Danielle Kapetanovic is speaking out about how she nearly lost her 15-month-old daughter Chloe after giving her teething gel to ease the pain.
On Feb. 26, the Chantilly, Virginia mom says she put less than a "pea size" amount of Orajel's night time teething gel on Chloe's gums. She says her daughter immediately became unresponsive and was not breathing.
"It was like something had stopped inside of her; like she was not there Kapetanovic shared with PEOPLE. "Even though her eyes were open and locked in a dead stare, she was completely limp. She was turning blue. I had to react, so I picked her up and I was hitting her back."
As her husband called 911, Kapetanovic performed mouth-to-mouth on her daughter until she became responsive.
"I was screaming. It's the scariest thing that's ever happened to me," Kapetanovic says. "I just reacted. I was trying to do everything I could to get her back. It was like she was gone. I picked her up and she was just dangling there. It was absolutely horrifying... That image is seared in my head. She did not look like she had life in her."
The terrifying experience lasted only about 30 seconds, the mother revealed. Medical technicians soon arrived and determined the baby was fine after the incident. Kapetanovic says she stayed up the entire night with Chloe.
In a statement to PEOPLE, Church & Dwight Co., Inc. the maker of Orajel, says: "Orajel Teething Gels contain benzocaine and are recommended for children two years or older. Church & Dwight Co., Inc. the maker of Orajel, advises on its packaging and website that caregivers of children under the age of 24 months consult their physician or healthcare professional before using Orajel™ teething products."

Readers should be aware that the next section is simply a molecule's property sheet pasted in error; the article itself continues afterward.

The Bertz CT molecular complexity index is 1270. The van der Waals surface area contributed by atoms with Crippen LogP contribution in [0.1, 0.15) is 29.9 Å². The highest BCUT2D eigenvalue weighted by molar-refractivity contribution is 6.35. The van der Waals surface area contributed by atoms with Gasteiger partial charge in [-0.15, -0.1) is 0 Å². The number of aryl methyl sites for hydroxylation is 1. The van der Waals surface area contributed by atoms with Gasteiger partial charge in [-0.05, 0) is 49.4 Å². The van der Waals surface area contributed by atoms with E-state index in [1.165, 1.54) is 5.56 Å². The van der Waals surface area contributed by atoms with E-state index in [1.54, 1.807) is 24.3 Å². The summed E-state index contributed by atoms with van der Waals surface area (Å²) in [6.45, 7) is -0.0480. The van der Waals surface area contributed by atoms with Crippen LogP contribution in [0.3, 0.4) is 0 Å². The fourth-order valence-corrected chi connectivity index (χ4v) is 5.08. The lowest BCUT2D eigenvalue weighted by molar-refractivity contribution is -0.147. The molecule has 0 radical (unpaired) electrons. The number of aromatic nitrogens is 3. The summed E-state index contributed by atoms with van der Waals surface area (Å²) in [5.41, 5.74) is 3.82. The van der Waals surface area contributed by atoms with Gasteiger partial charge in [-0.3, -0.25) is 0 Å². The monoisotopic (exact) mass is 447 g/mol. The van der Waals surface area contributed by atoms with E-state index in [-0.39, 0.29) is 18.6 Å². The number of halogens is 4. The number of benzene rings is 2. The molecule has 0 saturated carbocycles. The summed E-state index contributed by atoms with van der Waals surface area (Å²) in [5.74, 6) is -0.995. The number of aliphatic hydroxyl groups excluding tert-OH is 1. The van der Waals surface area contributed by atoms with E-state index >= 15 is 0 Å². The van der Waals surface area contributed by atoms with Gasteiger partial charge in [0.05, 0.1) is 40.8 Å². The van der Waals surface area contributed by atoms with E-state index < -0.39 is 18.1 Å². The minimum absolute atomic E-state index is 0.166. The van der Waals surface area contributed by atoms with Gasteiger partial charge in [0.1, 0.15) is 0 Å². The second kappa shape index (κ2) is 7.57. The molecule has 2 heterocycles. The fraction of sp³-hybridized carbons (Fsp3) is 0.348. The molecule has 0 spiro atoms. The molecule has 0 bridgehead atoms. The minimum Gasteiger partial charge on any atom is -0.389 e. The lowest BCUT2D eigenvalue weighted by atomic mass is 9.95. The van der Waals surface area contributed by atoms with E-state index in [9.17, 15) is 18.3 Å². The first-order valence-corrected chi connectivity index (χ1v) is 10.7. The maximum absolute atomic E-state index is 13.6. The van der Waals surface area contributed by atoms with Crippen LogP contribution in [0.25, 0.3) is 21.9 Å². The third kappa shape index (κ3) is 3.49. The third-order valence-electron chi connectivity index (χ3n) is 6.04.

Kapetanovic acknowledged that she knew the gel was intended for children 2 years old and older, but did not think the substance would negatively impact Chloe, who she described as a "perfectly healthy baby."
PEOPLE reports that after the scare, the mom learned more about benzocaine, which the U.S. Food and Drug Administration has warned against giving to children under 24 months. The substance can cause a rare condition that can cause shortness of breath, blue, gray or pale skin color, dizziness, fatigue and rapid heart rate. The condition can lead to death sometimes.
"If I had known that this could happen as a result of using this seemingly safe baby product, I would certainly have not given it to her," Kapetanovic admits. "I assumed it was alright, and that was not a safe assumption. Going forward, I won't assume anything."
The mom, who also has a 4-year-old daughter, shared a long Facebook post about the incident and warned parents not to use the gel. The post quickly made its way around the internet, being shared more than 60,000 times.2comments